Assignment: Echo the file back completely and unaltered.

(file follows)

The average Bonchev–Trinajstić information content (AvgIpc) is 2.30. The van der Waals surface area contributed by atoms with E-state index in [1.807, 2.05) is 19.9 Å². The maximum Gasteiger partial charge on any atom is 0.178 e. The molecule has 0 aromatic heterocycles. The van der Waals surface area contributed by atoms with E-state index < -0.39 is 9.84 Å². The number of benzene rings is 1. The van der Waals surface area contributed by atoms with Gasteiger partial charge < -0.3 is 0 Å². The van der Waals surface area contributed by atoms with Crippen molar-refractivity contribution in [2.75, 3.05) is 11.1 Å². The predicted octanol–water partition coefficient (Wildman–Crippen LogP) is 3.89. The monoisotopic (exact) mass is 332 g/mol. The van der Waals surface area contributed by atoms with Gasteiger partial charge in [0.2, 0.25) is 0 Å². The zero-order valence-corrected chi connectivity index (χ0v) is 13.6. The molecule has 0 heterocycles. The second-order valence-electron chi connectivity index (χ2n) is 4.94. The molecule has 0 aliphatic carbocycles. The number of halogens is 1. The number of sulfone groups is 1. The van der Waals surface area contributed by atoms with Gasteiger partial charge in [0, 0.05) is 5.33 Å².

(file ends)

The average Bonchev–Trinajstić information content (AvgIpc) is 2.30. The van der Waals surface area contributed by atoms with E-state index in [1.807, 2.05) is 19.9 Å². The maximum Gasteiger partial charge on any atom is 0.178 e. The molecule has 0 aromatic heterocycles. The van der Waals surface area contributed by atoms with E-state index < -0.39 is 9.84 Å². The number of benzene rings is 1. The van der Waals surface area contributed by atoms with Gasteiger partial charge < -0.3 is 0 Å². The van der Waals surface area contributed by atoms with Crippen molar-refractivity contribution in [2.75, 3.05) is 11.1 Å². The predicted octanol–water partition coefficient (Wildman–Crippen LogP) is 3.89. The monoisotopic (exact) mass is 332 g/mol. The van der Waals surface area contributed by atoms with Gasteiger partial charge in [0.2, 0.25) is 0 Å². The zero-order valence-corrected chi connectivity index (χ0v) is 13.6. The molecule has 0 heterocycles. The second-order valence-electron chi connectivity index (χ2n) is 4.94. The molecule has 0 aliphatic carbocycles. The number of halogens is 1. The number of sulfone groups is 1. The van der Waals surface area contributed by atoms with Gasteiger partial charge in [0, 0.05) is 5.33 Å².